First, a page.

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J Magn Reson Imaging. 2007 Oct;26(4):823-37.

Neuro MR: principles.

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  • 1Department of Radiology, Children's Hospital of Philadelphia, University of Pennsylvania School of Medicine, Philadelphia, Pennsylvania, USA.

Abstract

The principles of contrast mechanisms and fast pulse sequences underlying neurological and neuroradiological application of MRI are introduced in this part of a two-part review. In particular, the relaxation time constants T(1), T(2), and T(2) (*) are introduced, along with pulse sequences harnessing their contrast, spin-echo, fast spin echo (FSE), inversion recovery (IR), gradient recalled echo (GRE), and echo planar imaging (EPI). The use of gadolinium (Gd)-based contrast is discussed in both T(1)- and T(2) (*)-weighted sequences. Tradeoffs between speed and image quality are discussed, particularly in the context of long echo train sequences (FSE imaging and EPI). The influence of parallel imaging strategies is also discussed. T(2) (*) sensitivity is discussed as both a source of artifact as well as a contrast mechanism (perfusion imaging with contrast agents, susceptibility weighted imaging [SWI], and blood oxygenation level dependent [BOLD] imaging). Finally, the contrast mechanism of diffusion is introduced, as well as the concept of anisotropy. From these principles, the other part of this two-part review draws upon the pulse sequences and contrast mechanisms to design disease and indication-specific protocols for state-of-the-art clinical use.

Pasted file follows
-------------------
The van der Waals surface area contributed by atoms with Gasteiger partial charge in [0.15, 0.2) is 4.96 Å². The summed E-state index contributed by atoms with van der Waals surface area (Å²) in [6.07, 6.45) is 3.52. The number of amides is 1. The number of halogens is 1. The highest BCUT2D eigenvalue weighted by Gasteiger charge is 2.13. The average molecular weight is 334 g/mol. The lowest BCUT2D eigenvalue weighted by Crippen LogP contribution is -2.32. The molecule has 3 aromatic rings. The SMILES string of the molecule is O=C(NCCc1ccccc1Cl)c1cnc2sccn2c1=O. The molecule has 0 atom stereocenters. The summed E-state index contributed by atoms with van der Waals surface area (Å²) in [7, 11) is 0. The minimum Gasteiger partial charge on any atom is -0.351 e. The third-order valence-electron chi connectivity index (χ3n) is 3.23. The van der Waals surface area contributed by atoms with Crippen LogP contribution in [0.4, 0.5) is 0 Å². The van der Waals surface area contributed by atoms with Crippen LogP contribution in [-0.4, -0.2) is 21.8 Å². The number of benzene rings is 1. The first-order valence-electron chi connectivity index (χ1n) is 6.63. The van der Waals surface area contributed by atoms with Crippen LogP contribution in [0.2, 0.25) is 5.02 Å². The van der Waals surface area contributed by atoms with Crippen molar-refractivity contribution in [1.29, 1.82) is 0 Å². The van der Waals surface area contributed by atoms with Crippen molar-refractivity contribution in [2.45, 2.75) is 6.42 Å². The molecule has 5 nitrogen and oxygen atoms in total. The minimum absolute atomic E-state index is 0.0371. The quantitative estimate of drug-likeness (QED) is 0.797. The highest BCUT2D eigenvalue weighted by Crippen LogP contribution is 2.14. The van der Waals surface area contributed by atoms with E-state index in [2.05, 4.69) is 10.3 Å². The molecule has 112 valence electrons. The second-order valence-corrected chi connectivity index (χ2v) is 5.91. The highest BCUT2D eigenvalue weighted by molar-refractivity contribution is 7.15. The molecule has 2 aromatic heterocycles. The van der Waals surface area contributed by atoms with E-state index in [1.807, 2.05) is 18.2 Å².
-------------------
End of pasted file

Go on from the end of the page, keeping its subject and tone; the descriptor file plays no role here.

(c) 2007 Wiley-Liss, Inc.

PMID:
17685415
[PubMed - indexed for MEDLINE]
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